It is generally believed that the ultimate pathophysiology behind IIH leads to either increased cerebrospinal fluid production by the arachnoid villi or decreased absorption by the choroid plexus; however, despite many different theories, the precise pathway leading to IIH is unknown. Several studies support the hypothesis of increased cerebrospinal fluid production as the crucial pathophysiologic dysfunction in IIH. Studies have demonstrated decreased CSF protein concentration in patients in the adult and pediatric populations with IIH, suggesting increased CSF production.9,10 However, another study did not confirm this correlation between increased opening pressure and CSF protein concentration.11 Intracranial venous hypertension is a well-established finding in IIH, but it is unclear whether it is the cause or the result of increased ICP. Another hypothesis postulates that obesity leads to increased thoracic pressure, which causes an increase in both intracerebral venous pressure and ICP. A metabolic etiology has also been hypothesized, as numerous hormones, including cortisol, thyroid hormone, growth hormone and aldosterone are known to interact with receptors similar to transporters in the choroid plexus.12 Another mystery of IIH involves the ventricle. Despite the increase in ICP, ventricles in IIH do not increase in size.4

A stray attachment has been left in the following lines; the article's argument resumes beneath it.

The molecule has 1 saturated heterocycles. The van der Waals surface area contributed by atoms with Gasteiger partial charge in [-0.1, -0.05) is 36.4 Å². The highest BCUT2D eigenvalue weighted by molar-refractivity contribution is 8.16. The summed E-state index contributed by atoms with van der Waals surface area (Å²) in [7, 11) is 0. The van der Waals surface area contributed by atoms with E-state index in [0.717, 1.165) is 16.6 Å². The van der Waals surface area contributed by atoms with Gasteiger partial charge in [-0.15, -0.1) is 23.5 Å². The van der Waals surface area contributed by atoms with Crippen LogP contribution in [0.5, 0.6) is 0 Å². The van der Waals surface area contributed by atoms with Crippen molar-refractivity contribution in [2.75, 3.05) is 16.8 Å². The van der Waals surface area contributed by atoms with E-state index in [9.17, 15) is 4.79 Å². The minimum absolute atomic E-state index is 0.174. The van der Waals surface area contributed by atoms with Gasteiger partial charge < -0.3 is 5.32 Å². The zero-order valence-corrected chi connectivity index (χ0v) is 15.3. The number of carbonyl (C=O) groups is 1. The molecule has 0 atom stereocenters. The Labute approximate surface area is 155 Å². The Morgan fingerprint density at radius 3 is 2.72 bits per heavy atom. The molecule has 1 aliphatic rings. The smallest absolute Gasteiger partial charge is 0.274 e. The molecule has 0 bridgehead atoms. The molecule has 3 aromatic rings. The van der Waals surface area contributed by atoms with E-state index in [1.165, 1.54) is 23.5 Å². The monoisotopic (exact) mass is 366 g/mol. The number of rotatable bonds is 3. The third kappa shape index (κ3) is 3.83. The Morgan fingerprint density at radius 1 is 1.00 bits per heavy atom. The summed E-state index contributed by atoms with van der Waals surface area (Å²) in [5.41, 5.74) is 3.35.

Vision loss in IIH is caused by compression of the optic nerve, as increased ICP is transmitted down the optic nerve sheath. Sixth cranial nerve palsies are the result of transmission of increased ICP to the abducens nerve as it travels through Dorello’s canal.
Vitamin A toxicity has long been known to cause IIH. This association was first reported amongst explorers consuming polar bear liver, which has very high levels of vitamin A.13 Medications containing vitamin A are commonly prescribed to adolescents for acne. Tetracycline antibiotics also commonly precipitate IIH.14 Other medications associated with IIH include:
• nalidixic acid;
• steroids and steroid withdrawal;
• thyroid replacement therapy;
• human growth hormone;
• leuprorelin acetate;
• oral contraceptives; and
• all-trans retinoic acid.3,4